Mark Zuckerberg has rarely been so compelling.
Facing increased scrutiny — especially after leaked audio of an internal meeting in which Zuckerberg called Sen. Elizabeth Warren (D-Mass.) an existential threat — the Facebook CEO outlined his vision of free speech and his company's role in promoting it at Georgetown University on Thursday.
Often notoriously staid and monotone, in this instance, Zuckerberg was lucid, forceful, and even inspiring. He invoked free speech as a kind of bedrock of democratic societies, and a basic necessity for challenging power and ensuring freedom. It was heady, powerful stuff. But as he went on to defend the company's controversial decision to allow politicians to run ads full of lies for fear of "potentially cracking down too much," it became ever more clear Zuckerberg adheres to an ideal of free speech that is stuck in the past.
The point that Zuckerberg returned to over and over again is that he believes more speech is better, and that erring on the side of more expression is always preferable. Essentially, Zuckerberg argued that progress comes from empowering individuals to express themselves, which in turn collectively allows societies to work out their problems in public and with all the facts in front of them.
It was, in short, a classical defense of free speech. Citing the emergence of Black Lives Matter and the #MeToo movement, Zuckerberg argued that social media forms a fifth estate, a decentralized locus of power that is stronger precisely because it challenges the centralized kind.
That's all well and good, but what Zuckerberg didn't add was that centralized power is exactly what Facebook's outsized influence represents. And that wasn't the only problem with this speech. Zuckerberg said we exist in a moment of increased polarization and misinformation, but failed to acknowledge the role Facebook played in creating that environment. He drew on established defenses of free speech that felt both familiar and convincing on their own, but didn't mention the dramatic ways in which the world has changed in recent years thanks in large part to sharing platforms like his. And while arguing in favor of always maximizing speech, he seemed to conflate the importance of protecting speech, and amplifying speech.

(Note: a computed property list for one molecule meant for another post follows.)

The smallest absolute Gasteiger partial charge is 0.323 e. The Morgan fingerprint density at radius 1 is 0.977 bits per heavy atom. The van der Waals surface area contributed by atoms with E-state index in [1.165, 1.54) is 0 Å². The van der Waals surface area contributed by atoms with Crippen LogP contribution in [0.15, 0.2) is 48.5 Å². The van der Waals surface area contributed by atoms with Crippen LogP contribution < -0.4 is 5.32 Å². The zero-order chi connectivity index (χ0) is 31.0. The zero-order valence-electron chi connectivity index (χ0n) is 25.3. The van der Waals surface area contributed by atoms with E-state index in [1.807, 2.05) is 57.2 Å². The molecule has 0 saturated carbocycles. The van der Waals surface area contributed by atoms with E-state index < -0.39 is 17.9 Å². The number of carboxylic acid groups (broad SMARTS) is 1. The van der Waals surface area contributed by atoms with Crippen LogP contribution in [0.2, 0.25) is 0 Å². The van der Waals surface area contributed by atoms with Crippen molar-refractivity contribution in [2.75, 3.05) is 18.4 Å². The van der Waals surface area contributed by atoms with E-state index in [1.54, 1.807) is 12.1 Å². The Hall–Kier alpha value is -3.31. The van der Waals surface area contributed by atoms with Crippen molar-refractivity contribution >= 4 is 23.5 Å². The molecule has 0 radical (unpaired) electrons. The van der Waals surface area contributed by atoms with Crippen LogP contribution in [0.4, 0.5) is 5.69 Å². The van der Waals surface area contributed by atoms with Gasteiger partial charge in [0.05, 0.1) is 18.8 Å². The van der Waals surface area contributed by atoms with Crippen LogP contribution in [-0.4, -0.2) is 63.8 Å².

This is all emblematic of a man who is employing pre-web thinking in a post-web world. Facebook — and other sharing platforms — have indisputably made it easier to share one's views with the world. But the original idea of free speech didn't account for the dynamics of virality and algorithms. Platforms like Facebook are designed to favor and amplify certain kinds of speech — the reassuring, the inflammatory, the controversial — even if the claims being made and the views being shared aren't true. For example, an over-the-top rant about climate change being a hoax is bound to get more attention than a nuanced take on the scientific realities of our climate dilemma.
Zuckerberg also talked about societies working out their problems by maximizing speech. While that is of course a basic, fundamental ideal, it also has the unintended consequence of giving different perspectives equal weight and therefore promoting and legitimizing each side. For example, people who wish to deny certain groups rights or who want to make bigoted arguments are given equal footing with people who shouldn't have to defend their right to simply exist. To ignore this reality and focus only on the happy dream of spirited debate glosses over how the internet facilitates communities rooted in awful ideas, like white supremacy or other hate speech.
That's not to say trying to decide who should say what is a simple matter. Making distinctions is undoubtedly hard. How a platform identifies the difference between satire and aimless maliciousness, protected speech and unprotected speech, or balances the differing values at stake on a global platform is enormously complex. But it must be done. Listening to the CEO of Facebook talk about how his personal beliefs about free speech influence the decisions of a platform with billions of users was eerie and unsettling. No person or private company should have that kind of unchecked or unregulated power.
Free speech is certainly an ideal worth fighting for. But Facebook has already altered our relationship with free speech. Zuckerberg therefore has a duty to make a good faith effort to curb misinformation and hate. Not doing so, and claiming it's all in the name of freedom, is disingenuous at best, reckless at worst.
Want more essential commentary and analysis like this delivered straight to your inbox? Sign up for The Week's "Today's best articles" newsletter here.